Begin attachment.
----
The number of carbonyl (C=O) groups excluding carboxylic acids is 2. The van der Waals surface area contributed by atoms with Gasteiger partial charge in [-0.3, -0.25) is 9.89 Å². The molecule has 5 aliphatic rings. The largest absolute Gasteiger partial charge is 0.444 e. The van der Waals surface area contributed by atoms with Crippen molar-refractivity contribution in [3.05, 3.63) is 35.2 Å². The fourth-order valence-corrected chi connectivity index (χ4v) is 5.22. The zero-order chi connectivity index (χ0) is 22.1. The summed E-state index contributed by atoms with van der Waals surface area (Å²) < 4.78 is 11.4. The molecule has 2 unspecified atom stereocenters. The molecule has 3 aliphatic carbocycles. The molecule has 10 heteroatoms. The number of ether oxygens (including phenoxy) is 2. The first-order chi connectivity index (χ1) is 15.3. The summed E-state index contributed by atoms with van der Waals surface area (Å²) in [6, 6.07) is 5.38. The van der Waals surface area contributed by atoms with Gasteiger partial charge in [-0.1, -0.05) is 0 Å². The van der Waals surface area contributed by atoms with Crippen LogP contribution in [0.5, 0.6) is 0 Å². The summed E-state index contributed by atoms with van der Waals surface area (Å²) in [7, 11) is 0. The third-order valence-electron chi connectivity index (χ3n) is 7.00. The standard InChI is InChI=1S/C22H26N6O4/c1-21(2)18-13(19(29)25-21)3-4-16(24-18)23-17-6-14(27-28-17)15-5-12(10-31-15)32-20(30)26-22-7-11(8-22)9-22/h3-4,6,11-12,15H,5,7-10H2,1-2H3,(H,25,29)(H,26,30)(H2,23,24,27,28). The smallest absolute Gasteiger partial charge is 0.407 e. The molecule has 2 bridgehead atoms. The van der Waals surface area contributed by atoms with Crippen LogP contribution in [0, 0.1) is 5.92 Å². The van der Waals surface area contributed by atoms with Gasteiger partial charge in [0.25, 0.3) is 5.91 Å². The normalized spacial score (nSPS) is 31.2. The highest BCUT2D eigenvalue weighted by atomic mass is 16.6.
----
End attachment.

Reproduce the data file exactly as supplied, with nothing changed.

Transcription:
The number of carbonyl (C=O) groups excluding carboxylic acids is 2. The van der Waals surface area contributed by atoms with Gasteiger partial charge in [-0.3, -0.25) is 9.89 Å². The molecule has 5 aliphatic rings. The largest absolute Gasteiger partial charge is 0.444 e. The van der Waals surface area contributed by atoms with Crippen molar-refractivity contribution in [3.05, 3.63) is 35.2 Å². The fourth-order valence-corrected chi connectivity index (χ4v) is 5.22. The zero-order chi connectivity index (χ0) is 22.1. The summed E-state index contributed by atoms with van der Waals surface area (Å²) < 4.78 is 11.4. The molecule has 2 unspecified atom stereocenters. The molecule has 3 aliphatic carbocycles. The molecule has 10 heteroatoms. The number of ether oxygens (including phenoxy) is 2. The first-order chi connectivity index (χ1) is 15.3. The summed E-state index contributed by atoms with van der Waals surface area (Å²) in [6, 6.07) is 5.38. The van der Waals surface area contributed by atoms with Gasteiger partial charge in [-0.1, -0.05) is 0 Å². The van der Waals surface area contributed by atoms with Crippen LogP contribution in [0.5, 0.6) is 0 Å². The summed E-state index contributed by atoms with van der Waals surface area (Å²) in [7, 11) is 0. The third-order valence-electron chi connectivity index (χ3n) is 7.00. The standard InChI is InChI=1S/C22H26N6O4/c1-21(2)18-13(19(29)25-21)3-4-16(24-18)23-17-6-14(27-28-17)15-5-12(10-31-15)32-20(30)26-22-7-11(8-22)9-22/h3-4,6,11-12,15H,5,7-10H2,1-2H3,(H,25,29)(H,26,30)(H2,23,24,27,28). The smallest absolute Gasteiger partial charge is 0.407 e. The molecule has 2 bridgehead atoms. The van der Waals surface area contributed by atoms with Crippen LogP contribution in [0, 0.1) is 5.92 Å². The van der Waals surface area contributed by atoms with Gasteiger partial charge in [0.25, 0.3) is 5.91 Å². The normalized spacial score (nSPS) is 31.2. The highest BCUT2D eigenvalue weighted by atomic mass is 16.6.